“Only sunlight can disinfect Labour of antisemitism now,” he wrote. “I believe there is no express legal basis for withholding the document from the chair of the NEC or from me as deputy leader.

“The submission here is no minor matter that can simply be left to others. As I have said before, I have not delegated my responsibilities in this to you. Nor could I do so. The shadow cabinet and NEC need to know what you have sent to the EHRC in our party’s name, and we need to know urgently.

“Every member of these two bodies is bound by a moral and political responsibility to eradicate antisemitism from the party and restore our standing with the Jewish community.”

Keir Starmer, a shadow cabinet member, said the party should show it was ready to “throw open the books and say you have got access to anything”.

Watson also said he was concerned by emails revealed by Panorama, which appeared to suggest Formby had deleted messages and also used an external email account at the Unite trade union for private communications. Watson released an email from Formby in which she assured him she was preserving all emails for the EHRC to examine.

A Labour source said Formby had offered to meet Watson to provide him with the party’s response to the EHRC. “This week Jennie Formby took time out of her chemotherapy treatment to update the shadow cabinet on this. Tom Watson was present but did not ask any questions on this,” the source said.

The Labour source also said Formby had written to Watson in March asking him not to personally criticise Labour staff. Claudia Webbe, a member of the NEC and the chair of Labour’s disputes committee, hit back at Watson, saying Formby should not be targeted while undergoing chemotherapy and suggested he should resign.

She said Watson had “engaged in public attacks on the Labour party’s general secretary despite your clear knowledge she is receiving chemotherapy treatment for cancer. This is not behaviour befitting of the office of deputy leader. You should consider your position.”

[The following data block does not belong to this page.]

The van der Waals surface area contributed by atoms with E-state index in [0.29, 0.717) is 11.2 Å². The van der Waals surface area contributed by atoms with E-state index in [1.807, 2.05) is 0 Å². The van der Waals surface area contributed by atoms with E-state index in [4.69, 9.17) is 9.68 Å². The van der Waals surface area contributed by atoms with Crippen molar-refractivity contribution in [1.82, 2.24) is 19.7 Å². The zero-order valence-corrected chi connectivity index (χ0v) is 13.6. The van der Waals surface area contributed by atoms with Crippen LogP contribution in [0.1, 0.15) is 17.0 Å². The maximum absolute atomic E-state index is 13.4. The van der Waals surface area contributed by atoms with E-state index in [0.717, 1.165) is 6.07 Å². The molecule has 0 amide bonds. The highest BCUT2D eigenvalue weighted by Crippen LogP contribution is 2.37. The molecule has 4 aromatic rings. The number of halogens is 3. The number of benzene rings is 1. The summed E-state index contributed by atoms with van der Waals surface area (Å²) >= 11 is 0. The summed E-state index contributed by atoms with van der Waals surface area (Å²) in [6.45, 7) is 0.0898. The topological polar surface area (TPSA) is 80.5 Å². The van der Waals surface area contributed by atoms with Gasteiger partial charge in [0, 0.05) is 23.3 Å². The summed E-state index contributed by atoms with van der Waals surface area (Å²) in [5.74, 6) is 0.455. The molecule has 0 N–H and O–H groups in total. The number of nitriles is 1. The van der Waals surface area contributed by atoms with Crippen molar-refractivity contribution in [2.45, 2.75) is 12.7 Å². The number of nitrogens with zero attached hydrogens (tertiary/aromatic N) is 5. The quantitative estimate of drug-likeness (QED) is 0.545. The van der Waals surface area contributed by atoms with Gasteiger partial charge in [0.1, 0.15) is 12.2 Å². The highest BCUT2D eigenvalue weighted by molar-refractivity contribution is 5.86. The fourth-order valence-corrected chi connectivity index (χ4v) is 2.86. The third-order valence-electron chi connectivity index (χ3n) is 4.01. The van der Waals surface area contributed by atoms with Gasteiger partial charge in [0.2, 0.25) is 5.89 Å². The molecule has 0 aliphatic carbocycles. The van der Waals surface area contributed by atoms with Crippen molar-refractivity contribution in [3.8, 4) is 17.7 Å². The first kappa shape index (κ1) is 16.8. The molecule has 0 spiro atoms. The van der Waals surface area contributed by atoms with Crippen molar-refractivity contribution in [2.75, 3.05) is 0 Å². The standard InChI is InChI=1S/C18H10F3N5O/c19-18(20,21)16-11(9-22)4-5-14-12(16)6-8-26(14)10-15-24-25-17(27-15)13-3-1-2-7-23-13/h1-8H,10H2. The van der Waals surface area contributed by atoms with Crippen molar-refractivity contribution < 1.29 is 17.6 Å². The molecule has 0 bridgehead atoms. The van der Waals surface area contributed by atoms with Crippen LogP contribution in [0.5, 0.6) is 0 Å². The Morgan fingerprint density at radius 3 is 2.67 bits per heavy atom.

JLM said it had begun collecting statements since September 2018 to refer to the EHRC. The group, which is the party’s oldest and only official Jewish affiliate, said it wanted to pay tribute to those who had come forward, particularly four who had already broken non-disclosure agreements.

“In the face of legal action, they have demonstrated bravery and integrity in abundance. We’d urge any party officer or staffer, past or present, to come forward now and tell us and the EHRC what you know,” the spokesman said.

One source suggested the Panorama documentary contained “around 5%” of the detail that had been collated to submit to the EHRC.

The EHRC launched a formal investigation into whether Labour “unlawfully discriminated against, harassed or victimised people” from the Jewish community in May, saying it had received a number of complaints about Labour’s handling of allegations.

The Equality and Human Rights Commission (EHRC) was formed in 2007 to promote and uphold equality and human rights laws across England, Scotland and Wales. It bought together the work of three previous bodies -the Commission for Racial Equality, the Disability Rights Commission and the Equal Opportunities Commission.

The Commission’s role includes enforcing equality legislation on ‘protected characteristics’ – age, disability, gender, marriage, pregnancy, race, religion and sexual orientation.

The EHRC’s powers range from simply providing advice to organisations, to holding inquiries to ensure that equality laws are enforced and to work towards ending discrimination and harassment. Ultimately the EHRC can take organisations to court in order to force them to comply.

The party has said it will cooperate fully with the investigation but rejected any suggestion that it did not handle complaints “fairly and robustly, or that the party has acted unlawfully”.

A number of other former and current members of staff are expected to approach the EHRC directly, rather than through JLM’s formal submission. Others may be compelled to come forward.

A senior NEC source said they believed evidence given by those who were called by the EHRC could be the most damaging.

“The documentary will prompt many more people to come forward, or to speak freely if they are compelled to give evidence to the EHRC,” the source said. “It hit home when the whistleblowers said how when you try to do something about injustice but can’t, you start to feel complicit.”

NEC members intend to raise the matter again at the meeting of the equalities committee next week and again at a full meeting the following week.

A Labour spokesman said: “Our records show that after Jennie Formby became general secretary, the rate at which antisemitism cases have been dealt with increased more than fourfold.

“Complaints about antisemitism relate to a small minority of our members. We have robust procedures for dealing with such complaints, which we are continuing to improve and we are cooperating fully with the EHRC.”